Pandemic healthcare disruptions led to more preventable hospital admissions – new research

About 35% of people in England faced some form of disruption to healthcare access during the pandemic.

Old man sitting on a hospital bed. Credit: Drazen Zigic/Shutterstock
Old man sitting on a hospital bed. Credit: Drazen Zigic/Shutterstock


It’s well known that the COVID pandemic created unprecedented disruption in how healthcare was provided and delivered globally. With the emergency phase of the pandemic now behind us, it’s important to understand if and how these disruptions affected people’s health.

In a new study published in the BMJ, my colleagues and I have shown that people who were disrupted in accessing healthcare in England were more likely to be hospitalised for preventable conditions.

In England, non-emergency treatment, surgeries and diagnostic tests were postponed or cancelled. Appointments were moved online. Some treatment options were changed to allow for their safe delivery (for example, monitoring blood oxygen levels at home allowed people to be discharged earlier). Many of these changes were necessary to build capacity for treating COVID patients.

Meanwhile, staff burnout and illness due to COVID or long COVID reduced the number of available healthcare workers.

Patients were also deterred from seeking healthcare, either for fear of being exposed to the virus or altruistic behaviour in not wanting to be a burden at a time of crisis.

While much of this was described at the time, there has been no empirical evidence that we know of to demonstrate the health effects of this disruption. We simply did not know how bad, if at all, this disruption would be.

Reviewing the data

To investigate this, we used data on 29,276 people from seven large studies in England between March 1 2020 and August 25 2022. Each study sent several surveys to their participants during the pandemic to hear about their experiences, including in accessing healthcare.

People who participated in these surveys were then linked to their medical records by something called the UK Longitudinal Linkage Collaboration. This provided us with a powerful way to see whether people who reported any disrupted healthcare were more or less likely to be hospitalised.

We focused on so-called “avoidable hospitalisations”. These are conditions that could have potentially been prevented with adequate access to healthcare (for example, gastric ulcers, angina and asthma).

We found that 35% of people had experienced some form of disruption in accessing healthcare during the first year of the pandemic. Some 26% of people had trouble accessing appointments (for example, visiting their GP or an outpatient department). And 18% were disrupted in receiving procedures (for example, postponed or cancelled surgery, changes to treatments offered or delays in accessing cancer treatment).

People who had faced any level of disruption were 80% more likely to be admitted to hospital for a potentially preventable condition up to the end of the study period. The effects were consistent when looking at short-term issues (such as gastric ulcers, dental problems and cellulitis) and chronic conditions (such as asthma, angina and high blood pressure).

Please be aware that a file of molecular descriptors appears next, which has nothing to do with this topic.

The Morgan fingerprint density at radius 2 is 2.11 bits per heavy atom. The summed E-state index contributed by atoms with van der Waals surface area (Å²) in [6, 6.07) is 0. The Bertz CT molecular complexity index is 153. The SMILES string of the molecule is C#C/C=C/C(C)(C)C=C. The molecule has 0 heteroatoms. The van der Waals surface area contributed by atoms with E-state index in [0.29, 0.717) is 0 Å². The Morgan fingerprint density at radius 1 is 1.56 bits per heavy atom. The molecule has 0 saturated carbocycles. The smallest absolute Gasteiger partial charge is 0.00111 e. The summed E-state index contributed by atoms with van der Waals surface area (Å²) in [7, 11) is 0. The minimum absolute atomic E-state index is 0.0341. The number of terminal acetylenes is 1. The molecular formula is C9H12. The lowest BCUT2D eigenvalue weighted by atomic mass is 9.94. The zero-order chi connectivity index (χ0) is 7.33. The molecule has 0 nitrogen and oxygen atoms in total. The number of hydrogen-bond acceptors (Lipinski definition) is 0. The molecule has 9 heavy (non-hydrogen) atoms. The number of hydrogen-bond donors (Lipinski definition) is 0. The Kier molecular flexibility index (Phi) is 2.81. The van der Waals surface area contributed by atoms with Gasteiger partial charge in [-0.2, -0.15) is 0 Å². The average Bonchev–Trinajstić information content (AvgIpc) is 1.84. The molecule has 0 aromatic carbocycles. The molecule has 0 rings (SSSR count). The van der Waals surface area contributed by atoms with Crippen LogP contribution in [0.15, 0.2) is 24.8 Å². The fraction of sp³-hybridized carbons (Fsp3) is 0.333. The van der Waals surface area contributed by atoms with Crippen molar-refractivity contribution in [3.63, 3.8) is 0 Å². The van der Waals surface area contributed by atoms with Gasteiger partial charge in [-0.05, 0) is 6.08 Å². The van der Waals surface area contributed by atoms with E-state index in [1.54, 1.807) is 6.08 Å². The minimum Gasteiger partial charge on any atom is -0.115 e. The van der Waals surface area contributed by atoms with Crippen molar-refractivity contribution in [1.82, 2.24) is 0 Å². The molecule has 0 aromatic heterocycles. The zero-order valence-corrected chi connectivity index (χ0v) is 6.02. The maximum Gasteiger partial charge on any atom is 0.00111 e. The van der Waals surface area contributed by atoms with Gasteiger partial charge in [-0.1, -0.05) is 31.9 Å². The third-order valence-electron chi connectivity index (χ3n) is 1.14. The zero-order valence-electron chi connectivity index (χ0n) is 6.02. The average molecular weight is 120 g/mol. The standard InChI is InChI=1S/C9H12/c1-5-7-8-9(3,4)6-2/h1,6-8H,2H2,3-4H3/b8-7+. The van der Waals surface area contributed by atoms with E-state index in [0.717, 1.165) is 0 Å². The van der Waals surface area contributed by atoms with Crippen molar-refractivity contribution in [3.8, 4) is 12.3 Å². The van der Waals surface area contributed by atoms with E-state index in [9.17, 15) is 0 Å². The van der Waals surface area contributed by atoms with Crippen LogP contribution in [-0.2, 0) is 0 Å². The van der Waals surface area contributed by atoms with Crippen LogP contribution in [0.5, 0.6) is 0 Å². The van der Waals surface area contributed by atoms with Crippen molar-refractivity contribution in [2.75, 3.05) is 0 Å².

When we looked at which type of disruptions mattered most, our analyses suggested disruption to procedures was particularly significant. Disruptions in accessing appointments were also important.

Not everything was bad. Disrupted access to medications was uncommon (occurring for 6% of people) and we didn’t find meaningful associations between these experiences and hospital admissions.

Our study did have some limitations. Measuring the effects of healthcare disruption is hard. Linking specific moments of disruption to hospital admissions is impossible. Not all hospital admissions will have been due to disruptions in accessing care – some will have occurred anyway.

It’s also plausible that the full effects of disruption may not have occurred yet – it could take years to understand the total impact. For example, delays in cancer diagnosis due to postponed screening programmes might lead to poorer survival rates five years later if cancers are caught at later stages where they’re harder to treat.

What can we learn?

What we need to be doing now is learning about what worked and what didn’t in managing the COVID pandemic to help us prepare for the next pandemic. Our study suggests the importance of maintaining continued care, particularly in delivering treatments and procedures.

It’s of course easier to move GP appointments online than surgeries or treatments that need to be delivered in person. But focusing on preventing disruptions in delivering treatments is important in preparing for future pandemics.

Our study also raises important questions about the need to clear backlogs of treatments, diagnostic tests, procedures and appointments. The NHS waiting lists are at record levels and we cannot continue to let them grow.

A challenging economy coupled with chronic under-investment in staff and infrastructure is going to make tackling these waiting lists and the longer-term effects of COVID disruption difficult. Ultimately, we need to increase investment in the NHS to counter the legacy of COVID disruptions to healthcare.


Mark Green, Reader in Health Geography, University of Liverpool

The Conversation

This article is republished from The Conversation under a Creative Commons license. Read the original article.

Disclosure statement

This work was funded by the Medical Research Council, NHS Research Scotland, the Scottish Government Chief Scientist Office, Health Data Research UK and the National Institute for Health and Care Research.


University of Liverpool provides funding as a founding partner of The Conversation UK.